Ashley Blaine Featherson: I protect my “Black Girl Magic” by demanding to be seen. I do not allow anyone to dim my light or try and encourage me to be anything less than the greatness of who I am -which is being a beautiful, strong, intelligent, Black woman. I demand when you see me that you see ALL of me. When you see me, it’s clear that I’m a Black woman obviously, and that’s something I’m really proud of because I love being who I am. Every day, I’m so grateful to our ancestors for allowing me to live the life that I live. I’m thankful for their strength, tenacity, endurance, and everything they went through for me to live out my dreams and live the life that I’ve been fortunate to live. 

Because of knowing who I come from, I walk with an immense amount of pride with my head held high. Many of our ancestors did not have this option. I want to leave a legacy that is directly associated with generations from my past and for my future.

Related: Live a ‘Limitless’ Life With Self Love Specialist Chenoa Maxwell

BL.com: Being in the business of constant rejection in what ways do you nourish yourself and feed your soul to continue to charge forward?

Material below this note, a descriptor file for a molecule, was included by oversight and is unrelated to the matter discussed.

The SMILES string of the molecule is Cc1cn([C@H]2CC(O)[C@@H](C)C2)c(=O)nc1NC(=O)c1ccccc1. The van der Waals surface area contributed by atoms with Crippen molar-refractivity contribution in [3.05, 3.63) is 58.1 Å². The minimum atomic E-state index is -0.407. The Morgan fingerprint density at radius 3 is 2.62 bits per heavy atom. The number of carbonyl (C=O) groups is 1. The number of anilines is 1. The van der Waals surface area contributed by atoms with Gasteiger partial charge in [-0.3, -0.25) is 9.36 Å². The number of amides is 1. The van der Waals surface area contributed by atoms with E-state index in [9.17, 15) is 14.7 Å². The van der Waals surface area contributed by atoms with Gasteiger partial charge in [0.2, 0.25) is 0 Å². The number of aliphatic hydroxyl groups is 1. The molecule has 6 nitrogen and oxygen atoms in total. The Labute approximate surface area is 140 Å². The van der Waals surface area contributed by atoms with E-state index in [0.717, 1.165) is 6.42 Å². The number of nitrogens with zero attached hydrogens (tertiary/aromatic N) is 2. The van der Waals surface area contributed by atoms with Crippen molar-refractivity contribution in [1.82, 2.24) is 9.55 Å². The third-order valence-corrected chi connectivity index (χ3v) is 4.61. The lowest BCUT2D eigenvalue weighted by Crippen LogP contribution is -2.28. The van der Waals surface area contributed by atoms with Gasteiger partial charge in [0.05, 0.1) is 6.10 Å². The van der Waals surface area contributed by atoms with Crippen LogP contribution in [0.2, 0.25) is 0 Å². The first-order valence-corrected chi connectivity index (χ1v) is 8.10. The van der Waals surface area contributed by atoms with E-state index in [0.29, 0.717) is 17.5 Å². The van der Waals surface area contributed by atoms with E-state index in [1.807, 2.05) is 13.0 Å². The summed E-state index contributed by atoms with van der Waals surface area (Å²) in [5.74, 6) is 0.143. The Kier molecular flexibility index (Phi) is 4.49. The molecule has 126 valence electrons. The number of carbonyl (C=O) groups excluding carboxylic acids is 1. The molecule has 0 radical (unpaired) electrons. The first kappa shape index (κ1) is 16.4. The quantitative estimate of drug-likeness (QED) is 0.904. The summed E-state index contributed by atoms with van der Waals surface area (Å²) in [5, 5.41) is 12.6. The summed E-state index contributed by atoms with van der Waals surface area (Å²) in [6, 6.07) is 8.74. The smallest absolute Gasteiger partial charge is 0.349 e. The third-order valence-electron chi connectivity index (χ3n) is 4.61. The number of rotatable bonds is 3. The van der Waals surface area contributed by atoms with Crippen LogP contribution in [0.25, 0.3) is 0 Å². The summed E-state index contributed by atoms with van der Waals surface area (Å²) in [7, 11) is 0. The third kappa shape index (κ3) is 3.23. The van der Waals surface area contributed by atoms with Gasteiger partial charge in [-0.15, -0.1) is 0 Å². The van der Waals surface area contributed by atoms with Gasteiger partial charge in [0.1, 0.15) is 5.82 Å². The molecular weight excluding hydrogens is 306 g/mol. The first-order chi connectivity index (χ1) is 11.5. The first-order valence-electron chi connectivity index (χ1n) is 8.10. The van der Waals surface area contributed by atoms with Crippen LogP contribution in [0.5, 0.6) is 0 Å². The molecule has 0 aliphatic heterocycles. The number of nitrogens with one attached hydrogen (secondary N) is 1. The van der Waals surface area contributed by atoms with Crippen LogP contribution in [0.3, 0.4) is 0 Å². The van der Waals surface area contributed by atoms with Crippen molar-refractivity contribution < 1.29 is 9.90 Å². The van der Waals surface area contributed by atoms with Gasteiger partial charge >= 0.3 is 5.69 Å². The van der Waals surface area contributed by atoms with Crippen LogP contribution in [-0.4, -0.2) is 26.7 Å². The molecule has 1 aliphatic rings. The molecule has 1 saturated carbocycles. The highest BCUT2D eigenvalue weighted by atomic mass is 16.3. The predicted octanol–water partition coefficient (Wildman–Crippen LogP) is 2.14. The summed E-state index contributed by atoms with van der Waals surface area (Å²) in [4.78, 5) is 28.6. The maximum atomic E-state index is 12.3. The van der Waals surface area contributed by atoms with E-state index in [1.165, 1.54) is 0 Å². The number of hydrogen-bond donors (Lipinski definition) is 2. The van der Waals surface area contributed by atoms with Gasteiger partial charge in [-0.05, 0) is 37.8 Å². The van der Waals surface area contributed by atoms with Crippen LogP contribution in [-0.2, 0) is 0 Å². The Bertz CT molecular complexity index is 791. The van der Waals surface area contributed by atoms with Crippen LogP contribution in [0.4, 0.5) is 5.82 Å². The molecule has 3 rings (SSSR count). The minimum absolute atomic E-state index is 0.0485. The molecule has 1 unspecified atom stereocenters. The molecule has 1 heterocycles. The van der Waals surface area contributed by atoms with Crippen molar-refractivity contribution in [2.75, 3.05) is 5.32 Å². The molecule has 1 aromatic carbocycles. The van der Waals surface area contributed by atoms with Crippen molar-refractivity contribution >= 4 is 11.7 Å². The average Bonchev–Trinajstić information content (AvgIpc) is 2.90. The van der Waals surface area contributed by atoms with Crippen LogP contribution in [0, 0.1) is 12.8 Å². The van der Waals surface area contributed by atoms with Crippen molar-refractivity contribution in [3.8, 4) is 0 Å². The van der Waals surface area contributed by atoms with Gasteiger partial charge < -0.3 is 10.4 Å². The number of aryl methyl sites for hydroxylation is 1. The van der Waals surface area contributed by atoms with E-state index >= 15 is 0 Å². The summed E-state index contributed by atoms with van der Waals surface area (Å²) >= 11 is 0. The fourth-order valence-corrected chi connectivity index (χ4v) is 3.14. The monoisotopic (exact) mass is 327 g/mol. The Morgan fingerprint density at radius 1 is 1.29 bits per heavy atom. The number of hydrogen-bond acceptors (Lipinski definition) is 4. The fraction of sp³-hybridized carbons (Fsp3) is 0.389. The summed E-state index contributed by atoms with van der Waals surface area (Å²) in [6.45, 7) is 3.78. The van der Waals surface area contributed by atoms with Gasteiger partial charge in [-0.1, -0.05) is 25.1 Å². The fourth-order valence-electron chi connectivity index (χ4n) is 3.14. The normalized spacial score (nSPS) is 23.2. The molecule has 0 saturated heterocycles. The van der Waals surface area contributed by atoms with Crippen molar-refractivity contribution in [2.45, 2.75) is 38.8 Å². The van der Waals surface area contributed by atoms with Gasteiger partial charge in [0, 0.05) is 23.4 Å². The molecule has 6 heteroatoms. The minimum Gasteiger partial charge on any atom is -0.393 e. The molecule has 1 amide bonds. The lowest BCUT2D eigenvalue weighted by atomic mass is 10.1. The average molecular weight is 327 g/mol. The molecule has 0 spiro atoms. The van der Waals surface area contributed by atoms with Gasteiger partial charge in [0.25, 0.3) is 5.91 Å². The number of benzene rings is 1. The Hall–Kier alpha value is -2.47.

ABF: Despite being in a field that’s full of rejection, I have people around me that are full of positivity and acceptance. What I mean by this is that I have amazing friends and family. I’m surrounded by people who love me. I like to call these people my destiny advocates because they believe in me and push for my destiny and my purpose just as much as I do. That is what keeps me going. 

I also practice self-care. When I was in my twenties, I didn’t understand the importance of it. But in the past year [or so], I’ve learned the significance of taking care of me first. So, I can be someone wonderful for the people in my life and able to be the best Ashley every day when I enter the world.